Magazine article Management Today

First-Class Coach

Magazine article Management Today

First-Class Coach

Article excerpt

In previous jobs, did it take time to feel settled, or did you enjoy it from the word go?

Q. I've just taken a new job in a company I thought would look good on my CV, and I hate it. Although the role is interesting, I just don't fit into the firm, morale is low, and I find my boss very difficult to work with. What should I do?

A. Ah, the perils of choosing an employer on the basis of reputation!

The trouble is there is always a time-lag between current reality and public perception. Companies with fine reputations may be basking in the sunshine created by their original founder or a previous, enlightened management, but time has ticked on and all may not be well there now.

Similarly, organisations that have made great strides in turning themselves into successful operations and model employers may continue to be hampered by negative perceptions, long after deserving positive reappraisal. Just look at Marks & Spencer, for decades cited as the paragon of good retailing and management, then falling from grace and now fighting to turn round public and City perceptions.

The moral is: before you join an organisation, make strenuous efforts to find out what it's really like to work there. Discover what the culture is - not just its published or ascribed values, but what goes on every day. Some cultures are cut-and-thrust, such as Dixons and Sky. Some people find this type of culture stimulating and thrive in that environment.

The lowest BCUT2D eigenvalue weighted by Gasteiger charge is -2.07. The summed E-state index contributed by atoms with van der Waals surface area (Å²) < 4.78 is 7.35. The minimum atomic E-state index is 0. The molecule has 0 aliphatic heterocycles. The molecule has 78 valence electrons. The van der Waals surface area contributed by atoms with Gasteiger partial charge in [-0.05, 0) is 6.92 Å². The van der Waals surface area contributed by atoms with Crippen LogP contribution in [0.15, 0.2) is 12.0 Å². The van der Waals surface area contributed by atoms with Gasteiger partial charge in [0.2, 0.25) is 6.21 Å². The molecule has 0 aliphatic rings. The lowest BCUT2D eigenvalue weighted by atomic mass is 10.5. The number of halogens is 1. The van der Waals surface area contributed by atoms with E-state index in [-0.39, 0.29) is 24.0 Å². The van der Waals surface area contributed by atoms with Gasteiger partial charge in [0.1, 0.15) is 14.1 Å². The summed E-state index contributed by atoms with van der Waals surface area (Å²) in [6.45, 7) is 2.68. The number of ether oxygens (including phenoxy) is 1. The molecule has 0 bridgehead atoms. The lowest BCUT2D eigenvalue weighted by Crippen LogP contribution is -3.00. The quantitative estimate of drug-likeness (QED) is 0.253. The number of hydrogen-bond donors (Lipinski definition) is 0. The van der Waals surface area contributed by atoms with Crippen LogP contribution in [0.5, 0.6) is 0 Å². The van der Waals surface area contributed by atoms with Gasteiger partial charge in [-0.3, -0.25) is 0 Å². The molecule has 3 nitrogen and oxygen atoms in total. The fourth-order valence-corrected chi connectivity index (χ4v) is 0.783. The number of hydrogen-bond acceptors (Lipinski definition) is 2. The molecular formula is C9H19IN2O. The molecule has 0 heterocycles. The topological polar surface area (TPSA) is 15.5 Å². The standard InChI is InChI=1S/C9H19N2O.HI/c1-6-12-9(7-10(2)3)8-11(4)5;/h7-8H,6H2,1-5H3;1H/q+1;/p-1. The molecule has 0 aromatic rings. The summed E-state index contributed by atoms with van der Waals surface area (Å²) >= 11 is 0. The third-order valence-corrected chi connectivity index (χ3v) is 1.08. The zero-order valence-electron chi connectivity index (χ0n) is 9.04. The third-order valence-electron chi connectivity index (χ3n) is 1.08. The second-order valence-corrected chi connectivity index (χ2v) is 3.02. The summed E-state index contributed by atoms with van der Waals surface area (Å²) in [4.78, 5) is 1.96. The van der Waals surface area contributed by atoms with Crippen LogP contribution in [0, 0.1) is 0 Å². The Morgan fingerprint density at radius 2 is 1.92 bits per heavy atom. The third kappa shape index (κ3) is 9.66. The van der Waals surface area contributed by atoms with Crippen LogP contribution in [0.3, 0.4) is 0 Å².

By contrast, some organisations, although ambitious and striving for quality, are focused on supporting and developing their staff - Carphone Warehouse, for instance.

The question for you is: should I stay or should I go? Staying could be the best option if you sense any possibility that what you feel is mainly due to the newness of the job and the difference in culture compared with your previous company, where you knew the ropes and shared mutual respect and friendship with your colleagues and boss. In that case, sticking with the job and trying to improve relationships with your boss and peers could make sense.

You know yourself best: try to stand back from the situation and see whether there is a pattern here. In previous jobs, did it take time to feel at home and settled in your job, or did you enjoy it from the word go?

Staying would also make sense if you're the kind of person for whom the work you do is more important than the environment in which you do it. …

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